Tuesday, 5 April 2016

Hope for the future

 

It’s easy to be pessimistic about the future, and curmudgeonly about younger folk. See.

Alex Epstein from the Center for Industrial Progress takes another view:

For the past several years I've thought that the Internet-dominated world will exacerbate certain kinds of problems for certain young people (manifested through all sort of addictive behavior and inability to concentrate on anything important) but enable other young people to become far more capable and productive than I and other "high performers" were at their age.
    I am thoroughly enjoying the latter category these days. One example is a group of high school freshman that are in my
Atlas Shrugged reading group. Another example is the applicant pool I've gotten since I posted last week that we're a) hiring and b) putting together a volunteer "champions network." These "kids'" understanding of value creation and their ability to create value right out of college is so far beyond what mine was at 22.
    If indeed there is a trend of ability skewing younger in our society that is good news for good ideas, because it is far easier to persuade youth of new truths than it is to persuade an entrenched establishment.

Start-up entrepreneur Danielle Morrill has a similar view, based on what she says of female founders of start-ups like hers:

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3 comments:

  1. Agreed. As we get older there's a common tendency to only notice the negatives of younger generations, and not see the positives. Every generation seems to think the younger generation is taking us to hell, but thet can't be the case (more often than not), because if it were the human race would not be progressing like it is.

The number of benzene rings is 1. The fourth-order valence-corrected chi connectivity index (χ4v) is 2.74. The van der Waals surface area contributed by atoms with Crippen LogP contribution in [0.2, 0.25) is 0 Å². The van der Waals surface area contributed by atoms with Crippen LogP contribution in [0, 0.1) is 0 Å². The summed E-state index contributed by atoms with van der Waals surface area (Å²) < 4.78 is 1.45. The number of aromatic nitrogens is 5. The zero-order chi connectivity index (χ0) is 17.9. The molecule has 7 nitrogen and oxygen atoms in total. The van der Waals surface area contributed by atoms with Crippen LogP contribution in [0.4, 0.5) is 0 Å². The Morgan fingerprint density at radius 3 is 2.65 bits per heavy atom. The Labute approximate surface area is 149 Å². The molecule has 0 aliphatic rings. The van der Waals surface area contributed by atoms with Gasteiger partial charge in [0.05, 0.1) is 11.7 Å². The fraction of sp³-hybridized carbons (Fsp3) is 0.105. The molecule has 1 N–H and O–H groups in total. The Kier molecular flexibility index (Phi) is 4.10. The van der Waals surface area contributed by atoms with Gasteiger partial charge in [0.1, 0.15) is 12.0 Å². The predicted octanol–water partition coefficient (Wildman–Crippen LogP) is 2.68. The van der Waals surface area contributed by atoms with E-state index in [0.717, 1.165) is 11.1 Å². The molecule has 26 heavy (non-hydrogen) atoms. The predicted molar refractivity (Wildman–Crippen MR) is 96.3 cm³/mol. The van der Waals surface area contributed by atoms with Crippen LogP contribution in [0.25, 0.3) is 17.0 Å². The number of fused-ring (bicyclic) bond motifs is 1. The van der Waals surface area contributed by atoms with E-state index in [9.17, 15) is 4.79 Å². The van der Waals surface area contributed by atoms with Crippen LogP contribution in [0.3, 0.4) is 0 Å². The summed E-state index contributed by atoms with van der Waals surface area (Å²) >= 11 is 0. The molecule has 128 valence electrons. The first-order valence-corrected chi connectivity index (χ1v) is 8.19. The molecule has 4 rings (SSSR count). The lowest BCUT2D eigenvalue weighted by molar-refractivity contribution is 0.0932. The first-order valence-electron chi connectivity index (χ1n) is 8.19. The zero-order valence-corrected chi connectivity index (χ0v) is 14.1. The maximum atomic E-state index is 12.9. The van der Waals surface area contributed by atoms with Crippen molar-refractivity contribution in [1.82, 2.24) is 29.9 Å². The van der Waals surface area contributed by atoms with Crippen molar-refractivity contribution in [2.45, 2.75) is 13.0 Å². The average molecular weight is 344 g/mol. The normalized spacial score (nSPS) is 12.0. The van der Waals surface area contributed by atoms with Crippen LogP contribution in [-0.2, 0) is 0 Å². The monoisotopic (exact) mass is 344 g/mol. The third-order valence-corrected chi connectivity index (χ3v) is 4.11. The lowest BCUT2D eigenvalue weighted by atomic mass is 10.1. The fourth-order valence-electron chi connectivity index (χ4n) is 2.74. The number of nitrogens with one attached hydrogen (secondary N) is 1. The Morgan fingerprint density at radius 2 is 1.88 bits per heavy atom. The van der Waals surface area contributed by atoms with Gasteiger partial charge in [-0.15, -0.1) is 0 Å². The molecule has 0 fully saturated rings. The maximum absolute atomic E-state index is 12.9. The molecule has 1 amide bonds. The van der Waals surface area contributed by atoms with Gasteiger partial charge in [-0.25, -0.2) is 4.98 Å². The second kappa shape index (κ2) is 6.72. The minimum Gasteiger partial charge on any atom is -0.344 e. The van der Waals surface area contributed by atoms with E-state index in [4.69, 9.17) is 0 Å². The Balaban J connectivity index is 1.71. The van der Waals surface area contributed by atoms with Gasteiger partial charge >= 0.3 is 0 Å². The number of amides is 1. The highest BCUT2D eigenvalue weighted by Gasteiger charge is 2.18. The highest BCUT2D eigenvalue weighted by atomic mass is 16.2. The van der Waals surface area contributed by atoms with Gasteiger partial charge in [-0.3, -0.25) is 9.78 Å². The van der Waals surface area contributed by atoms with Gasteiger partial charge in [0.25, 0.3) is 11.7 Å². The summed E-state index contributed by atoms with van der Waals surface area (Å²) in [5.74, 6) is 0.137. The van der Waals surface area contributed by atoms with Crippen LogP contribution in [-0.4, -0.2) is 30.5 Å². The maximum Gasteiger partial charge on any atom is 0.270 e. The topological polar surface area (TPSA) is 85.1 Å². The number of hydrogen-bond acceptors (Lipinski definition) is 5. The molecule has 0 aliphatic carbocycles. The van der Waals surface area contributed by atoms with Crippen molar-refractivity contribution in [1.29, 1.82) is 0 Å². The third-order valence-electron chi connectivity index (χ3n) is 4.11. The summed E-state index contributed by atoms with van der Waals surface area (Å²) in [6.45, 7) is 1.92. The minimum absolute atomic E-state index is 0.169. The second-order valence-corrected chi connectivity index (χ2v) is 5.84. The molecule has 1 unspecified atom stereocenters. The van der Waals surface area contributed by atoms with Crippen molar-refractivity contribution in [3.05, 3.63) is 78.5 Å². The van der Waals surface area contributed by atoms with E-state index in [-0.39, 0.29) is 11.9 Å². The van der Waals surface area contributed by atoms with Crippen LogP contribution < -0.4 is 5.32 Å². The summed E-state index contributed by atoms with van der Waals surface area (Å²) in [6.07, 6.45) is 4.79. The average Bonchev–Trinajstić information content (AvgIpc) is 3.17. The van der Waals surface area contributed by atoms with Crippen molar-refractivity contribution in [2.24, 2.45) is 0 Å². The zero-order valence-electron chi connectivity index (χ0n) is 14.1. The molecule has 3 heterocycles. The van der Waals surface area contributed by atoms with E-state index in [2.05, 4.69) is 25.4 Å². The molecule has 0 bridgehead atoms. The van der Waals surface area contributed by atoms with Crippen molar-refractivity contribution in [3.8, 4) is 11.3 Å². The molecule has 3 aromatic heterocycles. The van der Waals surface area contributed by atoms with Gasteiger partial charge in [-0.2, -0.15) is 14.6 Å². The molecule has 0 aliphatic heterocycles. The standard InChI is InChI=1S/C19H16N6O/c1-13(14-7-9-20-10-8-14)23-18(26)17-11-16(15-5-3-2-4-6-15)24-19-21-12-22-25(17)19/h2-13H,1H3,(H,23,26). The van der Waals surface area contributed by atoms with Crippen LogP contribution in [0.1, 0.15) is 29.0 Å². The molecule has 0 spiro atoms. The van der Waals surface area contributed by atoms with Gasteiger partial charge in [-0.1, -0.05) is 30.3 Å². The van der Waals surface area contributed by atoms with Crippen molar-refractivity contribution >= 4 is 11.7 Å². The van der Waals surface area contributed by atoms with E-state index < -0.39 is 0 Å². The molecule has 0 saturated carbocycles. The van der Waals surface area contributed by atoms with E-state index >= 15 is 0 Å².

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  2. Goodness, firms like mattermark and a host of other Silicon valley type tech companies are nt real business at all. If e did not have this zero interest rate policy and VC money highly concentrated in one group none of these companies would ever even be funded. mattermark will never make a profit--it is yet another SV con. This, of course, is not limited to "female founders", but certainly they are among those who lead the pack, and they are often just fronts.

    The whole Hi tech world is mostly just fraud. Do you really think that Facebook has an actual economic value greater than GM? Why is there really only one search engine, one social net work, and one online store? If there were such meaningful opportunities then we sould see some serious competition. Imagine in the late 19th century that there could be only one department chain in the entire nation.

    I would think that Libertairians would have a better understanding of what is going on in tech.

    Ms Morrill firm will no doubt get some money out of it somehow for her major backers, and they will see she gets something out of it, but most of the investors in that firm will get royally screw? How is this "adding value". How is yet another finacial analyst firm creating anything of value. We are now living in an "economy" that has over 10% of in composed of "financial services". How is this "productive"? How can this possibly work?

    Ms Morrill is just part of the con, and at the tip of the ponzi scheme.

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  3. Are millennials still children at 25? At 30?

    http://nypost.com/2016/04/03/millennials-are-being-dot-conned-by-cult-like-tech-companies/

    ReplyDelete

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